Sept. 1, 2005 — -- Hurricane Katrina's devastation of the Gulf Coast will be felt in more ways than higher gas and oil prices, analysts say.
Concerns over the damage caused by Katrina to oil platforms, refineries and pipelines along the Gulf Coast have driven energy prices to record highs in recent days. Ninety percent of U.S. oil production along the Gulf Coast was shut down in Katrina's wake, causing crude oil futures to briefly reach $70 a barrel and wholesale gasoline costs to spike to near-record levels of $2.90 a gallon. That led to gas station prices rising to almost $4 a gallon in some U.S. markets.
Some analysts predict the gas prices will only continue to rise in the short term and will stay high through the start of the winter.
"In the Northern tier, we're going to see prices rise 65 cents a gallon from Friday's levels, potentially by this weekend," said Peter Beutel, president of Cameron Hanover, an energy risk-management firm. "In the South, we can see prices rise by as much as $1.10 by the weekend."
However, consumers may feel pain in places other than the pump. Katrina has interrupted exports through the Port of South Louisiana -- the largest in the United States and the fifth-largest in the world. The Mississippi River is the cheapest route for products destined for overseas and imported items. More than half the grain the United States exports leaves from Mississippi Gulf ports hit by Katrina.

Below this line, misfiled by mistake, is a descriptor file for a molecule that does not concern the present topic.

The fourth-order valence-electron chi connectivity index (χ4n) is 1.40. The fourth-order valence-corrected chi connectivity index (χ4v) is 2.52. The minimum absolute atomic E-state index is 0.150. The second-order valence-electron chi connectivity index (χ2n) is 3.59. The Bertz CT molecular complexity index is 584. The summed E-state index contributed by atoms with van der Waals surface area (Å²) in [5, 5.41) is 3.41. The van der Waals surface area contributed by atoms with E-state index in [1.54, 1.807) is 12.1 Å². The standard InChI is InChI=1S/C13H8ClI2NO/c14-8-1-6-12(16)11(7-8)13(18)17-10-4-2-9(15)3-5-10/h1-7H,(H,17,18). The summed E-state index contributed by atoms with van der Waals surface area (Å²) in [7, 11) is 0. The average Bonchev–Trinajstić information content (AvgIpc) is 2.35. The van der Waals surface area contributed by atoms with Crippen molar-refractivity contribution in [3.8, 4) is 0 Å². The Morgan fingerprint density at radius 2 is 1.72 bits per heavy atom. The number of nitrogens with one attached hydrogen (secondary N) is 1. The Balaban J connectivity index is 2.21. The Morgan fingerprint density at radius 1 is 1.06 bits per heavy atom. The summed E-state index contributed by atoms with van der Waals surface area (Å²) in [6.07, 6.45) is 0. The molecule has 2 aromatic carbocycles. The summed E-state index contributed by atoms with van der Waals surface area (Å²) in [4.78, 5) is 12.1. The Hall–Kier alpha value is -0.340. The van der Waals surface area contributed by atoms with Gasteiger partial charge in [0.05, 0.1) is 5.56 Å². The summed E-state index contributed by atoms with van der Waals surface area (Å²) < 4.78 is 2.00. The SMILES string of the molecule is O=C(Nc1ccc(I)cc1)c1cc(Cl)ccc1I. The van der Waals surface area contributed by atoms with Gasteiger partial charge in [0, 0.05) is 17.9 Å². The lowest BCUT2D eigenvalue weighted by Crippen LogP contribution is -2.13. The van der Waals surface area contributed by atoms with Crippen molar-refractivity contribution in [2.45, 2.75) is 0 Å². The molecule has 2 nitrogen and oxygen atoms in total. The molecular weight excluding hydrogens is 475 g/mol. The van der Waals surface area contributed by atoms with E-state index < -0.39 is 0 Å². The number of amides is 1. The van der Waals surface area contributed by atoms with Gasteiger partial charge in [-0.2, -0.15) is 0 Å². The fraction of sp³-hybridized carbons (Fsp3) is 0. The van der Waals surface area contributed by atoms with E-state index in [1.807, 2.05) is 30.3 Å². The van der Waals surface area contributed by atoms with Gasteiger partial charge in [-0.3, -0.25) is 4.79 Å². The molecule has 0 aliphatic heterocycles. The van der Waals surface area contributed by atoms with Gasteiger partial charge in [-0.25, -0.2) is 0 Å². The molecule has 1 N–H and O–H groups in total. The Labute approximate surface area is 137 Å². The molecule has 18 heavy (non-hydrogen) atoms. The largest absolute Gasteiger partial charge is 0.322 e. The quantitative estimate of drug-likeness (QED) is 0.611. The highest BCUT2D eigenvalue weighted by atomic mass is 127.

Katrina reportedly ruined cotton fields in parts of Mississippi and Alabama and sugar cane in Louisiana, and the price of cotton rose Tuesday on the futures market. As authorities determine the other crops and other materials ruined by Katrina -- and how the hurricane will affect the amount and quality of the crops yielded -- experts say prices on some produce items may rise along with gas and oil.
"It's the same as during those times when you hear about a major hurricane hitting Florida and you see the price of oranges go up," said Kenneth B. Medlock III, research fellow in energy studies at Rice University's Baker Institute for Public Policy in Houston. "You could see the prices of crops in the regions affected by Katrina go up since the amount and quality of production would be affected."
Still, with ports in the Gulf Coast region disabled -- at least temporarily -- companies will have to use alternate routes for imports and exports.
Chiquita Brands International Inc. announced that its port facilities in Gulfport, Miss., were damaged by Katrina and that it planned to redirect its imports to ports in Freeport, Texas; Port Everglades, Fla.; and other places. In 2004, Chiquita said, Gulfport handled approximately one-quarter of the company's banana imports from Central America.
Alternate routes could lead to snarled waterway traffic in some areas. The longer, more expensive routes would affect the price of the products. Shippers could be forced to rely on rail or truck transportation in some cases -- a more expensive option, especially with rising fuel costs, experts say, and a potential factor in determining prices.